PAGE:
Study aims to identify IED detection experts
April 3, 2009
By J.D. Leipold
WASHINGTON (Army News Service, April 3, 2009) - Some Soldiers seem to have a sixth sense at being able to spot improvised explosive devices, researchers found, while others were unable to see the deadly weapons hidden in brush or buried in the middle of a road.
How and why only certain Soldiers could see IEDs was something the Joint Improvised Explosive Device Defeat Organization decided needed to be studied. So for the last 18 months a joint group of researchers has been striving to identify what particular skills, abilities and characteristics are needed to detect IEDs.
The study's director, Jennifer Murphy, Ph.D., said JIEDDO leadership was hearing stories from the field every now and then that there would be a Soldier who just happened to be exceptional in his ability to identify IEDs, so she and the Army Research Institute for the Behavioral and Social Sciences came into the picture.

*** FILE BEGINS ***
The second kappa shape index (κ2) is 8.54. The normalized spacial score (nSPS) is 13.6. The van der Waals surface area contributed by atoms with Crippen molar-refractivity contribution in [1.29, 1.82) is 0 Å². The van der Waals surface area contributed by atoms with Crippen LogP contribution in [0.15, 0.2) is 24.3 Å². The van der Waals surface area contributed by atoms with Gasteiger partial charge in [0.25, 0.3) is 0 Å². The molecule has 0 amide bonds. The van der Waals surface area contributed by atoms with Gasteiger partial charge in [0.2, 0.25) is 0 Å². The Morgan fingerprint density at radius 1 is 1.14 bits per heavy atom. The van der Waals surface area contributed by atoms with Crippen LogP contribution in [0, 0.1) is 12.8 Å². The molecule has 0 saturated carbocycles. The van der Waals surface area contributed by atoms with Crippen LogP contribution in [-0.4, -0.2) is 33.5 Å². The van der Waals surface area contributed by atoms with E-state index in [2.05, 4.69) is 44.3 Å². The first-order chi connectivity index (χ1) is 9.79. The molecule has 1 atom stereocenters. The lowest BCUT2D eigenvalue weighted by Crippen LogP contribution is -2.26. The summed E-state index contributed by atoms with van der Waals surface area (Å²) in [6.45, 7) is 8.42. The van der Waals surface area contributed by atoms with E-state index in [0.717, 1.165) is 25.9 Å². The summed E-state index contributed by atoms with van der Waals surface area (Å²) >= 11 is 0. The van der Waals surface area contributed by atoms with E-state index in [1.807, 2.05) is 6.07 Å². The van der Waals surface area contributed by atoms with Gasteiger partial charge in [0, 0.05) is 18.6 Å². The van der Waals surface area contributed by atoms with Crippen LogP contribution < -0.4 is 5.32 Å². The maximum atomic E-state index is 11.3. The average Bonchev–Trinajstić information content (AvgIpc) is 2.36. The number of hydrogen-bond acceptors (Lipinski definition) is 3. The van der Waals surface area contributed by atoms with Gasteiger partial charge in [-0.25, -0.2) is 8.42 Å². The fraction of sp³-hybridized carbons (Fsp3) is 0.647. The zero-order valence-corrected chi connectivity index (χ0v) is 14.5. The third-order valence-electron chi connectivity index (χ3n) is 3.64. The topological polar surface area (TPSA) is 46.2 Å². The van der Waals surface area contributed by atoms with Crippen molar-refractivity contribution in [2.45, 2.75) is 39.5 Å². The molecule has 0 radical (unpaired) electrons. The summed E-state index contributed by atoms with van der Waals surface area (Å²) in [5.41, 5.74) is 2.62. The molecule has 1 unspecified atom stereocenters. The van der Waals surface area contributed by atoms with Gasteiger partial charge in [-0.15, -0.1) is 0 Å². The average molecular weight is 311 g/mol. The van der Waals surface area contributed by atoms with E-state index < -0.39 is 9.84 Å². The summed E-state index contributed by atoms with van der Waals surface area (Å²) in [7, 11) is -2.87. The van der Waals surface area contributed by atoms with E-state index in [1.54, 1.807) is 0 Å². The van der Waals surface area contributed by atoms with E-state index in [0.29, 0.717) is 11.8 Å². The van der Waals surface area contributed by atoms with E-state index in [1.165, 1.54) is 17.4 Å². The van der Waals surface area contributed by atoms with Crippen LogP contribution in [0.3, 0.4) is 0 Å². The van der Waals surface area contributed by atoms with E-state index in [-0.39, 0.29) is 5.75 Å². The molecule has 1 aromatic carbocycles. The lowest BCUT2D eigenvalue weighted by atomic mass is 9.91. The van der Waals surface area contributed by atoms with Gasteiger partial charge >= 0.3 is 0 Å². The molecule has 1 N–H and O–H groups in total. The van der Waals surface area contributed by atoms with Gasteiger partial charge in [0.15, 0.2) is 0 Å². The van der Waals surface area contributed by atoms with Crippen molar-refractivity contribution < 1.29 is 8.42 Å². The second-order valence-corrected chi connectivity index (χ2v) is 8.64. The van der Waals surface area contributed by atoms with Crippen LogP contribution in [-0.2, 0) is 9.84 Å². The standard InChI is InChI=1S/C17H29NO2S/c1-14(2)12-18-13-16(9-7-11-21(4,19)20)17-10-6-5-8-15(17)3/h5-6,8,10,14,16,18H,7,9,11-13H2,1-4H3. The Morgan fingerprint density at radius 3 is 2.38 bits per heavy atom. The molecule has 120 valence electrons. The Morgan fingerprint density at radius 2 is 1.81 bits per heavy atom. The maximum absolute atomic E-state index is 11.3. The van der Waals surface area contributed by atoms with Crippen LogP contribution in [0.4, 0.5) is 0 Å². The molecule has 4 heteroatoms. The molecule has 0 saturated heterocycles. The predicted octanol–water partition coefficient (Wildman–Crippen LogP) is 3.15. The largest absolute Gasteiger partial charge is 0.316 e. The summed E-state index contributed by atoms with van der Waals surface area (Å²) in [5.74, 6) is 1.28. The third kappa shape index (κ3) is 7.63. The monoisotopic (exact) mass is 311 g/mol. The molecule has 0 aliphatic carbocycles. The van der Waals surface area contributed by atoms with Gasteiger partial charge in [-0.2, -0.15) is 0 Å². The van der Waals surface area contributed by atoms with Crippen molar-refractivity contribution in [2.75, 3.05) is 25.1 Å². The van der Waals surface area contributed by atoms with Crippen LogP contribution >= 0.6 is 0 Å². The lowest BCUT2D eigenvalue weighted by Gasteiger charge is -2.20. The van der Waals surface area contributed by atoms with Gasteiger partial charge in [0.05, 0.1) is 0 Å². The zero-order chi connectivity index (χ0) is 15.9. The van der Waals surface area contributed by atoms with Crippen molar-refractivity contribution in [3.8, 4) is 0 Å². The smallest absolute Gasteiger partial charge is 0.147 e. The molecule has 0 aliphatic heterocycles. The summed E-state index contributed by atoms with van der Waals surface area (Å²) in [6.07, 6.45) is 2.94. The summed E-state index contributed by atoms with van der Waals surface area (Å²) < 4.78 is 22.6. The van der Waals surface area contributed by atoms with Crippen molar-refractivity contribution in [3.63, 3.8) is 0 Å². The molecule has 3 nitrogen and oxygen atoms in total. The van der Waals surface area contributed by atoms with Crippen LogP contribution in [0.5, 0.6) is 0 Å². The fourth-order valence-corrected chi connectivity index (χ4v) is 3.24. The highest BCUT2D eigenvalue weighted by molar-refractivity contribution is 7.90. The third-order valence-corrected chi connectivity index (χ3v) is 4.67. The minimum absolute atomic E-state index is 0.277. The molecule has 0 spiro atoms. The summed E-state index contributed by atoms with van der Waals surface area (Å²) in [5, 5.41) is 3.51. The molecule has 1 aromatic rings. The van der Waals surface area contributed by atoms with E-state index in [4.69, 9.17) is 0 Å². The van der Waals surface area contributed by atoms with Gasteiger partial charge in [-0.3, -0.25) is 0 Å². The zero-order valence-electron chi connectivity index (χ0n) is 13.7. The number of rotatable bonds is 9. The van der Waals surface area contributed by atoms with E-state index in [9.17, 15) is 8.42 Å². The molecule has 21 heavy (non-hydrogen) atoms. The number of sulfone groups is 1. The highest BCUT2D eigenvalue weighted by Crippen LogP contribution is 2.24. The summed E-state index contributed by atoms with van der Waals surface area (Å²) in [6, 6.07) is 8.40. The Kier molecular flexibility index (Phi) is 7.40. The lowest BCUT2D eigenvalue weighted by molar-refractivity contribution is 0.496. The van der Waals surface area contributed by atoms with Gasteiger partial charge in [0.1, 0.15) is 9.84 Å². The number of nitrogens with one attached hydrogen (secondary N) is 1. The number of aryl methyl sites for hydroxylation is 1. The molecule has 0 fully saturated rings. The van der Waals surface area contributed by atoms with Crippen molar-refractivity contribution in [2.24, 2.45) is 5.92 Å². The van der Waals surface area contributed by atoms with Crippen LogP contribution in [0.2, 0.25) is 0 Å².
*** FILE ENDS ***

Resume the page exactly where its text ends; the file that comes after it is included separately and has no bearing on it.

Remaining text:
"Wouldn't it be great if there was a way we could identify people who have this skill before they deploy because it would save so many lives," she said, "because right now the way it is, we have to wait for the tour to unfold to see who is good and who's not."
She said being able to identify who these sixth-sense Soldiers are in advance would allow the Army to strategically place them in various locations throughout a convoy. It would save time and lives since most IED casualties occur at the beginning and at the end of a Soldier's tour - at the beginning because Soldiers are learning about their surroundings; at the end because Soldiers start to focus on returning home.
Murphy and her team first started to question the reasons why some Soldiers were particularly good at finding IEDs - what was it that made them good and why'
"If you talk to a Soldier about what he thinks makes him good, he'll say, 'I've got a spidey sense, a sixth sense and I can just feel something is wrong, I don't know what it is, but something is out of place, not quite right,'" she said. "Obviously we can't measure 'spidey sense,' but I can tell you that we can determine to a large degree how eyes and certain cognitive functions work together."